The filter is the unsung hero of your aquarium, quietly removing fish dinner leftovers, organic material, fish waste, and more insidious materials, like chemicals that can be harmful to sea life. As fish are swimming, they are perpetually producing waste. These toxins, excreted by the fish body, will eventually accumulate to a level that will kill the fish if they are not removed from the environment. There is even a name for this condition, called ammonia stress, and it can lead to ammonia poisoning. If your aquarium water appears clouded, that means you need a filter.
Aquarium Filters work on cleaning the fish tank in three ways
BiologicalBiological filtration, which involves a system of microorganisms and aquarium plants, involves “cycling.” Plants will process nitrogenous waste, but only while they are photosynthesizing in daylight.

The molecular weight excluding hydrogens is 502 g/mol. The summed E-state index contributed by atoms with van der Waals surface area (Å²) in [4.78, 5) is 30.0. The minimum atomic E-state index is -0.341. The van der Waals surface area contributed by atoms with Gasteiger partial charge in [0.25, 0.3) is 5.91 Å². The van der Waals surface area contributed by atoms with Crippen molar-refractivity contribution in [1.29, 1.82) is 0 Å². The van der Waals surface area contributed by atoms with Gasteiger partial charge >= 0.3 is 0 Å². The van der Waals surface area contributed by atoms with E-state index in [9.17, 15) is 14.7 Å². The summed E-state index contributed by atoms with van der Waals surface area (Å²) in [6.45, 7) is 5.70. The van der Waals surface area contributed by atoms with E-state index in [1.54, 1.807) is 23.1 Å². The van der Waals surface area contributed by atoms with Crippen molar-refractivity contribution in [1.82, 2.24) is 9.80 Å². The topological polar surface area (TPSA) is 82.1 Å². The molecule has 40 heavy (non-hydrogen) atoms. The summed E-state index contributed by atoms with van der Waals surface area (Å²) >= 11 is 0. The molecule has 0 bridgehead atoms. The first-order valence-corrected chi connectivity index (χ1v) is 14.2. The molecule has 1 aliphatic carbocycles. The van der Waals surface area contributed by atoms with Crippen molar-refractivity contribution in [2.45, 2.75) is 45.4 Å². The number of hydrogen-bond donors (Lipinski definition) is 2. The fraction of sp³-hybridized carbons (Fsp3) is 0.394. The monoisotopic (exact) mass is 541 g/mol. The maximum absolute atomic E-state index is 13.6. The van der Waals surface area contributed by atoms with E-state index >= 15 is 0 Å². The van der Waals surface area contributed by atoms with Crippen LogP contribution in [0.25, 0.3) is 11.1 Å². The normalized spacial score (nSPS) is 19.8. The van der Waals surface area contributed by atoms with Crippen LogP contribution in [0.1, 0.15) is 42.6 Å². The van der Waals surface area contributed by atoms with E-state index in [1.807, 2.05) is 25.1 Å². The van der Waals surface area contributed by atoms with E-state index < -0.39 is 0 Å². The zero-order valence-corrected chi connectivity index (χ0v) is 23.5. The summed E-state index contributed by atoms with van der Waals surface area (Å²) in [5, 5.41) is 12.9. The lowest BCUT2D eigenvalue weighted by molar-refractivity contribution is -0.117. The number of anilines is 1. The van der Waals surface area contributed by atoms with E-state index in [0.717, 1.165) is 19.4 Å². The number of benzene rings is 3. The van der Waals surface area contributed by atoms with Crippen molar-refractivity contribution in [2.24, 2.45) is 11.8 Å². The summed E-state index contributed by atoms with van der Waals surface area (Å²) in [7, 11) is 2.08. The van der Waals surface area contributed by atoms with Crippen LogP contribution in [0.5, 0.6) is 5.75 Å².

MechanicalMechanical filtration involves a strainer, such as sponges, filter floss or filter pads, or biological materials, such as gravel or air bubbles.
ChemicalThe most common ingredient used in chemical filtration is activated carbon. This type of filtration will take care of impurities that other filters cannot handle. These may include toxins in the air that fall into the fish tank.